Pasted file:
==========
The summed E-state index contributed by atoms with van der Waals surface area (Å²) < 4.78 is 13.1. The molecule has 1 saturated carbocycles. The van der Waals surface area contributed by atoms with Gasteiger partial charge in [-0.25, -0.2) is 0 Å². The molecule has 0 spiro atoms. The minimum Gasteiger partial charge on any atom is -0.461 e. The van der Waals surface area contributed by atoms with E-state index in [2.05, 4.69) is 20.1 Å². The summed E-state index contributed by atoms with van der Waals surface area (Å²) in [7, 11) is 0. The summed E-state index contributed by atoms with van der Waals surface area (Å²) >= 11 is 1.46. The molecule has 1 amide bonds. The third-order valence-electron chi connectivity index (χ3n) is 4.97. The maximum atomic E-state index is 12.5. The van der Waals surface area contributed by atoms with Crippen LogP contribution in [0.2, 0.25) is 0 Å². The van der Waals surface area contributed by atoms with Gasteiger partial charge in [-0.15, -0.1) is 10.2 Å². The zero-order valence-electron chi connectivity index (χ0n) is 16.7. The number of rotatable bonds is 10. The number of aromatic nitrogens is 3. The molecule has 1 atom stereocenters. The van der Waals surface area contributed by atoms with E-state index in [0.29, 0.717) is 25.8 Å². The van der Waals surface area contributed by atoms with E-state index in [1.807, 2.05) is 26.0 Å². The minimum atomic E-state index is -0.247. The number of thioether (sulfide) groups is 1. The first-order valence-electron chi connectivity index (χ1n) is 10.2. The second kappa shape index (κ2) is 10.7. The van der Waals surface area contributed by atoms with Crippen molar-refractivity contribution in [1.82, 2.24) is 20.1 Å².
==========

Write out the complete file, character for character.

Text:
The summed E-state index contributed by atoms with van der Waals surface area (Å²) < 4.78 is 13.1. The molecule has 1 saturated carbocycles. The van der Waals surface area contributed by atoms with Gasteiger partial charge in [-0.25, -0.2) is 0 Å². The molecule has 0 spiro atoms. The minimum Gasteiger partial charge on any atom is -0.461 e. The van der Waals surface area contributed by atoms with E-state index in [2.05, 4.69) is 20.1 Å². The summed E-state index contributed by atoms with van der Waals surface area (Å²) in [7, 11) is 0. The summed E-state index contributed by atoms with van der Waals surface area (Å²) >= 11 is 1.46. The molecule has 1 amide bonds. The third-order valence-electron chi connectivity index (χ3n) is 4.97. The maximum atomic E-state index is 12.5. The van der Waals surface area contributed by atoms with Crippen LogP contribution in [0.2, 0.25) is 0 Å². The van der Waals surface area contributed by atoms with Gasteiger partial charge in [-0.15, -0.1) is 10.2 Å². The zero-order valence-electron chi connectivity index (χ0n) is 16.7. The number of rotatable bonds is 10. The number of aromatic nitrogens is 3. The molecule has 1 atom stereocenters. The van der Waals surface area contributed by atoms with E-state index in [0.29, 0.717) is 25.8 Å². The van der Waals surface area contributed by atoms with E-state index in [1.807, 2.05) is 26.0 Å². The minimum atomic E-state index is -0.247. The number of thioether (sulfide) groups is 1. The first-order valence-electron chi connectivity index (χ1n) is 10.2. The second kappa shape index (κ2) is 10.7. The van der Waals surface area contributed by atoms with Crippen molar-refractivity contribution in [1.82, 2.24) is 20.1 Å².